Category Archives: Constitutional Law

Constitutional law news articles, reiews, notes and blog examples.

:@WilliamBaude: Reading Recommendations from Me and My Colleagues

mine is The Player of Games, by Iain BanksEvery year, the University of Chicago Law School asks the faculty for some of our holiday reading recommendations. I usually try to recommend one fiction and one non-fiction book, but this year I'd succumbed to several months of readers' block (not completely unrelated to being the father to a new toddler…) and thought I would have neither. But in the nick of time, I found a fiction recommendation: Iain M. Banks, The Player of Games The main character is a world famous game-player who is lured away from his home to play a game so complicated that a multi-planet empire has been constructed around it. Political intrigue, personal intrigue, principal-agent problems, and other forms of game theory ensue, though we never learn the details of this or any game. The book also serves as an introduction to Banks's Culture series, a set of science fiction books set in a post-scarcity society where humans live satisfied but boring….. To continue reading this legal news please click Read full information...

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[Ilya Somin] Minneapolis Strikes a Blow for Affordable Housing by Slashing Zoning Restrictions

Zoning rules that severely restrict home construction cut off millions of poor people from jobs and affordable housing. The Minneapolis reform is the most extensive reduction in zoning achieved by any major American city in a long time. Yesterday, the City of Minneapolis struck a major blow for both property rights and affordable housing by enacting the most extensive reduction in zoning restrictions adopted by any major US city for a long time. Henry Grabar of Slate summarizes this welcome development: Minneapolis will become the first major U.S. city to end single-family home zoning, a policy that has done as much as any to entrench segregation, high housing costs, and sprawl as the American urban paradigm over the past century. On Friday, the City Council passed Minneapolis 2040, a comprehensive plan to permit three-family homes in the city's residential neighborhoods, abolish parking minimums for all new construction, and allow high-density buildings along transit….. To continue reading this legal news please click Read full information...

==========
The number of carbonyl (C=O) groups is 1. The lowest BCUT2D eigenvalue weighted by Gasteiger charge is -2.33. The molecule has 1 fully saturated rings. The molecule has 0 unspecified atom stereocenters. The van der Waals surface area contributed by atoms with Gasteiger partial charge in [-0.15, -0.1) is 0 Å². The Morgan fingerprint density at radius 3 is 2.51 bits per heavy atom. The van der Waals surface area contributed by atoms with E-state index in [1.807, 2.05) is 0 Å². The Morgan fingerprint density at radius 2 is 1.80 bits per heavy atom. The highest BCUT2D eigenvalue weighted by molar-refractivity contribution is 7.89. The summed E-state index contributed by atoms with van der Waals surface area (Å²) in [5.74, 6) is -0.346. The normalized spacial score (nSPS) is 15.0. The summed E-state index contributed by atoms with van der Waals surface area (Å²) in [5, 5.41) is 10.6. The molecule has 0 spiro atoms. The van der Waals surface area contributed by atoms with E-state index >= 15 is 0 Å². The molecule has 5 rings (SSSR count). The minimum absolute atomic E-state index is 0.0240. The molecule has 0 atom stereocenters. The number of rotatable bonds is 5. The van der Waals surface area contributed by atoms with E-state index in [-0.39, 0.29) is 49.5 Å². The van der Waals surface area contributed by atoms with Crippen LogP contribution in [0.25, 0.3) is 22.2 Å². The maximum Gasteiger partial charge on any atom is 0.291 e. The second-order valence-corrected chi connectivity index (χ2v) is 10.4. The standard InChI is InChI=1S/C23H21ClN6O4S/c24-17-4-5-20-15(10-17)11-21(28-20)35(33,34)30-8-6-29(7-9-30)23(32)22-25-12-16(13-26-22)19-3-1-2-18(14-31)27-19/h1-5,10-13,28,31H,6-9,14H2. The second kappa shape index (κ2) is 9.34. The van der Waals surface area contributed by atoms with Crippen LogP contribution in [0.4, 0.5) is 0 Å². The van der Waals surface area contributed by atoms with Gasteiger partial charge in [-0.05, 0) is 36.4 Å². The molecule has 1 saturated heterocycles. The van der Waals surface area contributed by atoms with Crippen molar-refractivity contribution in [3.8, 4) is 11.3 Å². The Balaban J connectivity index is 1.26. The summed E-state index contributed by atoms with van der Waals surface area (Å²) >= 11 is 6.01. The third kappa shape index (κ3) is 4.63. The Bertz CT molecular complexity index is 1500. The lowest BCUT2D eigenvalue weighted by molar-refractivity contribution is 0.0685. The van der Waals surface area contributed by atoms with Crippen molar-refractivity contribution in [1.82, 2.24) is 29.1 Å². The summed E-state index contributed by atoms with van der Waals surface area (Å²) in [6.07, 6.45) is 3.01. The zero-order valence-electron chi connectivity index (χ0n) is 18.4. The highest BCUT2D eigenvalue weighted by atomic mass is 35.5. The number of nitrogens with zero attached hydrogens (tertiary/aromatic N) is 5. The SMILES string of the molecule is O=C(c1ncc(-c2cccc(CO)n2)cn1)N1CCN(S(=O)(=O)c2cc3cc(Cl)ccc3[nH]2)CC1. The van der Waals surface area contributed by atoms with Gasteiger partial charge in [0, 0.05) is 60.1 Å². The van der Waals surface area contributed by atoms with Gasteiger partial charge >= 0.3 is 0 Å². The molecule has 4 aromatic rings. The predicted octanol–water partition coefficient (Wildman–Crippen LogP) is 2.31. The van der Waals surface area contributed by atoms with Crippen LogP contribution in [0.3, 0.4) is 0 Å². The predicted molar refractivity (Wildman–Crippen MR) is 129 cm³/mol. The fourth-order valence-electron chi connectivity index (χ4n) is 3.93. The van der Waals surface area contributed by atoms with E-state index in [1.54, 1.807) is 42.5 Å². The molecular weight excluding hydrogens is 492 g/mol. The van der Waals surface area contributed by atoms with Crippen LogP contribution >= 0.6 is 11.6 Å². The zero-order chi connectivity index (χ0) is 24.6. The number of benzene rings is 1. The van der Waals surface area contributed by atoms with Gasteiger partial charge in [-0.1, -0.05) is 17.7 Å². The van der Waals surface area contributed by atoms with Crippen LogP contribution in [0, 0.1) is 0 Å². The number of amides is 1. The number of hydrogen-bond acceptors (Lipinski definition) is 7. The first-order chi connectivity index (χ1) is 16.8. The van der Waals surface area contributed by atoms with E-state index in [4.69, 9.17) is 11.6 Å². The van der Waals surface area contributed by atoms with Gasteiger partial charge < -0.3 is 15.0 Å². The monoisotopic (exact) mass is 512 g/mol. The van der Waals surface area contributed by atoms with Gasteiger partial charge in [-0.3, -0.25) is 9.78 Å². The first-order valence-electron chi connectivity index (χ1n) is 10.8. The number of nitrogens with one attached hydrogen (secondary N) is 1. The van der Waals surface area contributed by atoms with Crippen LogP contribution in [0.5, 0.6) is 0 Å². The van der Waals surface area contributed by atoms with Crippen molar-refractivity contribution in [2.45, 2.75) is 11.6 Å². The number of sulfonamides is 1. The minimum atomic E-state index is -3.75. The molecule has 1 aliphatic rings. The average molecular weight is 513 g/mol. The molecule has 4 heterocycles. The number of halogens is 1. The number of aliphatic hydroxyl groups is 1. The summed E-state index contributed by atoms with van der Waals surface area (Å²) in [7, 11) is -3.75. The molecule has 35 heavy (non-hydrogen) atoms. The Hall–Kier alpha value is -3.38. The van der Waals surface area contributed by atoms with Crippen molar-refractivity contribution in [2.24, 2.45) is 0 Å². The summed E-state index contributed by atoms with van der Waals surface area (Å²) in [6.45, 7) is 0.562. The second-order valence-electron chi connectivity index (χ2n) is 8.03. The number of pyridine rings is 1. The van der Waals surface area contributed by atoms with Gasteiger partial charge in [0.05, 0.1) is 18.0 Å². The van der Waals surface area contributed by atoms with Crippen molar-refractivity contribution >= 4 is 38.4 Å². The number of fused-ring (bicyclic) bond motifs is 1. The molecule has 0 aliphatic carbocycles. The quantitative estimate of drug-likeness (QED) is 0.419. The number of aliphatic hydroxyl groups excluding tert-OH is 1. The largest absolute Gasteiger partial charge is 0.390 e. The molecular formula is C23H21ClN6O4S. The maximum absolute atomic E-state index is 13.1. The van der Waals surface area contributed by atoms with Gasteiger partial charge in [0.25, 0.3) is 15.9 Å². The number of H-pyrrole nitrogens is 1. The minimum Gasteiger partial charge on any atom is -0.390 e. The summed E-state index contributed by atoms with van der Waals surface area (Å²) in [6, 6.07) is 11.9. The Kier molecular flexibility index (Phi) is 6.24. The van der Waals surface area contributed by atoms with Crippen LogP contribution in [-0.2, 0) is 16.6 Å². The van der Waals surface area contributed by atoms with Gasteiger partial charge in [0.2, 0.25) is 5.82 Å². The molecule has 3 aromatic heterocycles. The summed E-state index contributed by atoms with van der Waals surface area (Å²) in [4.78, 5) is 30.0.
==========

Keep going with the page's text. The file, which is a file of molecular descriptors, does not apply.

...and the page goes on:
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[Ilya Somin] Should We Let Children Vote? The Troubling Implications of Standard Reasons for Rejecting a Flawed Idea

Few will agree with Cambridge political scientist David Runciman's proposal to lower the voting age to 6. But standard reasons for rejecting the idea raise serious questions about many adult voters, too. Prominent British political scientist David Runciman argues that the voting age should be lowered to six, in order to correct what he considers to be a serious age bias in modern democracy, where children's interests are increasingly neglected in favor of those of the elderly, who wield vastly greater political power: The head of politics at Cambridge University has called for children as young as six to be given the vote in an attempt to tackle the age bias in modern democracy. Prof David Runciman said the ageing population meant young people were now "massively outnumbered", creating a democratic crisis and an inbuilt bias against governments that plan for the future. In the latest episode of his podcast, Talking Politics, he said lowering the voting age….. To continue reading this legal news please click Read full information...

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Survey: We care what you think, and we need your help

We’ve prepared a survey about the blog that will take you at most five minutes to fill out and that will help us improve SCOTUSblog for you. We would really appreciate it if you would participate by clicking here. We take your feedback seriously in improving the blog. For example, over the summer we made our site more accessible after receiving an email from an e-learning instructional designer who wanted to use SCOTUSblog in a constitutional law class. Other past responses to feedback have ranged from the major, like complete blog redesigns, to the minor, like adding a link on case pages to explain color coding. Thank you in advance for taking the time to complete this survey. And as always, you can reach us by emailing feedback [at] scotusblog [dot] com or through the contact form on our administration page. The post Survey: We care what you think, and we need your help appeared first on SCOTUSblog... To continue reading this legal news please click Read full information...

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Check it Out: Greenhouse on How President George H.W. Bush Filled Supreme Court Vacancies

Check out Linda Greenhouse's piece in the NYT, How to Fill a Supreme Court Vacancy. My goal here is not to appraise the two Bush 41 justices. It's to compare the approaches–one conciliatory, the other, confrontations–that in the space of….. To continue reading this legal news please click Read full information...

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